In the beginning, people carved past events, their hunting expeditions, tales of epic hunts on walls. It was a narrative of sorts, of someone and something. One can understand from the art on the wall that a “gigantic bear attacks hunters”.

Then, it became more stylised. We might start getting symbols for hand, paw, teeth. So the action can be conveyed in writing as “gigantic bear attacked hunter with paw and teeth”. More specificity can be expressed through these simpler symbols. Ideographs, symbols that convey concepts and ideas further enrich the written language. So we can express “gigantic bear attacked hunters unexpectedly”. Intangible things like emotions can also be expressed, such as “hunters were surprised, raised spears and fought”. Chronology, past, present and future ideas might also be expressed! Symbols might even be put together to form a new meaning! Like 木, 林, and 森; wood/tree to forest.

Please note that I am not expert in the development of these things, okay! The above is how I understand petroglyphs, pictographs and ideographs. In fact, the written word could be far more complex and elaborate, like the Cuneiform below:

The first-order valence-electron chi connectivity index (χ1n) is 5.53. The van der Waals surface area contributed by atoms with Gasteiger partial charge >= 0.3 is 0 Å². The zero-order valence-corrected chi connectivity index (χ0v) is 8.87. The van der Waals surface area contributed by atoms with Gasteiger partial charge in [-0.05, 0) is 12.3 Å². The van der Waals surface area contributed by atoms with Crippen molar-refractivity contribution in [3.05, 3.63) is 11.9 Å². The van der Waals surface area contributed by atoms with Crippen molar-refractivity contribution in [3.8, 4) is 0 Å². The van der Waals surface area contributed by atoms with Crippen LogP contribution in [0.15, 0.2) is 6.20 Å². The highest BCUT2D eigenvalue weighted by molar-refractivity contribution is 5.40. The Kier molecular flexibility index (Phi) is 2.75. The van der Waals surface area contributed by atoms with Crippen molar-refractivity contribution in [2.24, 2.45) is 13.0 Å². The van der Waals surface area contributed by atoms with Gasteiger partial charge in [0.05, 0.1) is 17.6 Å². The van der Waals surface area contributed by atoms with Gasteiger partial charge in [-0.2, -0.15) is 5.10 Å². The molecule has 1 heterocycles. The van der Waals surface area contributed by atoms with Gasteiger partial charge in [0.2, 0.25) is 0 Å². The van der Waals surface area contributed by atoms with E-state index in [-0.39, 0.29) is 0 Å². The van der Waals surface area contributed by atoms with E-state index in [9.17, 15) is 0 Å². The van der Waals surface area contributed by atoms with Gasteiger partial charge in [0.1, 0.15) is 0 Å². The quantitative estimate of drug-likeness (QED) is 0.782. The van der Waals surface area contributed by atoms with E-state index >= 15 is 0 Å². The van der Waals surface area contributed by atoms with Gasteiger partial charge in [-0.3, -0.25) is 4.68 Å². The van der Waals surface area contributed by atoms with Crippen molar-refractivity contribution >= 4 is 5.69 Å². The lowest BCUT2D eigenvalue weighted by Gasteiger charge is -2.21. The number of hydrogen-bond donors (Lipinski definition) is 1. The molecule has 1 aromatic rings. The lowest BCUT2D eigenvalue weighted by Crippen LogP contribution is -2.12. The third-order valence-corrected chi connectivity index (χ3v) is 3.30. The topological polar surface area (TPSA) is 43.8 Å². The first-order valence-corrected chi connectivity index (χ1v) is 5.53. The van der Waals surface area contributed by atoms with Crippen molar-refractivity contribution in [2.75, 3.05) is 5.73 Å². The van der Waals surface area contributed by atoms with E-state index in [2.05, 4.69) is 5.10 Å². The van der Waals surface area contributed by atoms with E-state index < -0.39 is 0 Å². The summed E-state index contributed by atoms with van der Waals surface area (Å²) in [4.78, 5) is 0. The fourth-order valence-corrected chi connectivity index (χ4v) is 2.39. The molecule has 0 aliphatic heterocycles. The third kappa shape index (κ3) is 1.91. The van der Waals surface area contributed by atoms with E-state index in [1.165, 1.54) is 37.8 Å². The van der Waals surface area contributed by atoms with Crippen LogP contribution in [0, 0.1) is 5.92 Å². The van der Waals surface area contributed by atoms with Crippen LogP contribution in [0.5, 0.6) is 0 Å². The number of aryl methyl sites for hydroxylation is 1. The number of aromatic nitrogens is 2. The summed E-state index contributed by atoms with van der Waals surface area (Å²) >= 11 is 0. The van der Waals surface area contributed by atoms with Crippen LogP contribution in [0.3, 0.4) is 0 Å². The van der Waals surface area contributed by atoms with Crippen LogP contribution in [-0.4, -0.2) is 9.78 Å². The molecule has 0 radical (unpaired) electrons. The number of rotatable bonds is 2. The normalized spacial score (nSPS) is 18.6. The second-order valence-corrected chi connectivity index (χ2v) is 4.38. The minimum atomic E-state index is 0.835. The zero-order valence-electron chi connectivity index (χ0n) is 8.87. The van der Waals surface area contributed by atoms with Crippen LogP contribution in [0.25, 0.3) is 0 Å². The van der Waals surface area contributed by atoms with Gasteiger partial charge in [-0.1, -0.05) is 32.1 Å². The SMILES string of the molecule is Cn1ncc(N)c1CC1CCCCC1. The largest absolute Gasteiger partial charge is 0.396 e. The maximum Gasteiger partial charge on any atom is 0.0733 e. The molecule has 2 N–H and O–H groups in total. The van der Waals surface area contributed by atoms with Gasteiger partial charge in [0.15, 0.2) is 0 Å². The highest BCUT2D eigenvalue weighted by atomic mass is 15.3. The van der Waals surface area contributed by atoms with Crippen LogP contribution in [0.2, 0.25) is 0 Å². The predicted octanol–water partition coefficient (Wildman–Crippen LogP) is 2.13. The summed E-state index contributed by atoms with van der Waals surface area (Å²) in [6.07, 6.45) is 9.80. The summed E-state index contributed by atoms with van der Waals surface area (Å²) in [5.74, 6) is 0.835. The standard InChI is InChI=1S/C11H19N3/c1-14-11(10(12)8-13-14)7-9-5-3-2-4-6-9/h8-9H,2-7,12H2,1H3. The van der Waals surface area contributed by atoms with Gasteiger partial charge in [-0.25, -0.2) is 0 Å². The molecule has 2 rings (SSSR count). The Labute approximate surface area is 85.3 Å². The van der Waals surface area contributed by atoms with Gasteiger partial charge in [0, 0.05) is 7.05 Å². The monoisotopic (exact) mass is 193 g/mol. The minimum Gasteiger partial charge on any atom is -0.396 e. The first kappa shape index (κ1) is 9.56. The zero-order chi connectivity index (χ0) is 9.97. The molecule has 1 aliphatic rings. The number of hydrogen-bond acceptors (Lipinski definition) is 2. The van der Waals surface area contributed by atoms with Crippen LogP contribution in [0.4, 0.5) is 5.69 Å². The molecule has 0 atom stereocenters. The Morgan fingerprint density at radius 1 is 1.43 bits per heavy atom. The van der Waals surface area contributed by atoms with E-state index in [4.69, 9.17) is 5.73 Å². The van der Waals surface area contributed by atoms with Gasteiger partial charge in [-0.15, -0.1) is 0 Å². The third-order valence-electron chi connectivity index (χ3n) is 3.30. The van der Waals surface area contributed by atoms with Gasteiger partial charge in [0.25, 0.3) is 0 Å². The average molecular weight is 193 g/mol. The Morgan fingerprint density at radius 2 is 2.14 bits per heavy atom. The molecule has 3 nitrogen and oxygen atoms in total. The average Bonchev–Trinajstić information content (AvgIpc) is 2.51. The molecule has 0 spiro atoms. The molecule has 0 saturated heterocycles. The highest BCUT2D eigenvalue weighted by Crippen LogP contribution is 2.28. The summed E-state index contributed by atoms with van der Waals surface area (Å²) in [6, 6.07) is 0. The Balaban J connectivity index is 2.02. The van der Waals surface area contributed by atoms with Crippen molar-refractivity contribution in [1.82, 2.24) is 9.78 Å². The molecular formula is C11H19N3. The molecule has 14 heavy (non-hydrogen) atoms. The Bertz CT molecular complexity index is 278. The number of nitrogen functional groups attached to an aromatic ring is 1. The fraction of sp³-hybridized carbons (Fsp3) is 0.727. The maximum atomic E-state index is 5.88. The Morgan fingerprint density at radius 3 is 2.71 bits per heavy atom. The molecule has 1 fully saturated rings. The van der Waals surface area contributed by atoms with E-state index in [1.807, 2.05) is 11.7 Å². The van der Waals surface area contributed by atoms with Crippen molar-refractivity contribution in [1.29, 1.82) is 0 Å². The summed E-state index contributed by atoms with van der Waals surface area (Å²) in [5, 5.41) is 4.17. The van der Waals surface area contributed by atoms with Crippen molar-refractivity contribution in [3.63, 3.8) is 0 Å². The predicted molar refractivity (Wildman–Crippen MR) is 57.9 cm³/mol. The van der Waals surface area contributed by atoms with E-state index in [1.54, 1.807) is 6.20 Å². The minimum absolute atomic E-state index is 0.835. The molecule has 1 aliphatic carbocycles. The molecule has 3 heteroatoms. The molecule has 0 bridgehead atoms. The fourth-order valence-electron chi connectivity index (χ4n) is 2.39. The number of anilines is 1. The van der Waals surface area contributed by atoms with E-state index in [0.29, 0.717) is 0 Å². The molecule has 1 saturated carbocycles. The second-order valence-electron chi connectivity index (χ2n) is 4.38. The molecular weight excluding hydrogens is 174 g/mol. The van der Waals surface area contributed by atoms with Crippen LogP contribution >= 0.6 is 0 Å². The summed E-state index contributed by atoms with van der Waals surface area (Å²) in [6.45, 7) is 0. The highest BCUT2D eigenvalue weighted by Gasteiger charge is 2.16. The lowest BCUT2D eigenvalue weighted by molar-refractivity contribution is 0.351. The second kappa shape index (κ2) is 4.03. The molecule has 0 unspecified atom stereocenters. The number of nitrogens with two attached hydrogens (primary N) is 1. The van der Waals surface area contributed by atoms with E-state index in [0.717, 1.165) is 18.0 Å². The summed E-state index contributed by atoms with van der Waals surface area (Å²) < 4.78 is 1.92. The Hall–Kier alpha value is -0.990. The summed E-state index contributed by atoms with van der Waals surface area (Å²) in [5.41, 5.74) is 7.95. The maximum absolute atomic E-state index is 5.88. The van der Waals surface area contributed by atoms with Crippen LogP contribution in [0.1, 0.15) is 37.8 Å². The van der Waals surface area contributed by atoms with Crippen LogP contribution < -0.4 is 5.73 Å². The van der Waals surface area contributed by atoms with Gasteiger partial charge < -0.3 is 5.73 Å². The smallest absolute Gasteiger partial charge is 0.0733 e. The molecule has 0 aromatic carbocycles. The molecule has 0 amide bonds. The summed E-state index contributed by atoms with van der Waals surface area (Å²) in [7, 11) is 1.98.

cuneiform and it's translation
cuneiform and it’s translation

Astrid mentioned that people who could read and write such as scribes, were the elite, and considered magicians of some sort. Being literate was power. Well, given how complicated their writing system is, it’s understandable.

Oh! Here’s a really helpful presentation online that distinguishes pictographs from ideographs. (It’s where the featured image is from)

I think this really ties into HG1001 Mind and Meaningbecause how do we look at words, read them, and actually understand what it means? The word is merely the vehicle through which we understand an idea, which is why “happy” can be expressed as 开心, 楽しい, onnellinen, ευτυχισμένος, سعيد. (Google translate was used for quite a number of the above translations: Chinese, Japanese, Finnish, Greek and Arabic), which (I assume) means about the same thing, just in different languages. Fascinating!

That’s about it for now. Class will start soon.


A few more cool ideographs from the Internet:

ideograph 2

ideograph 1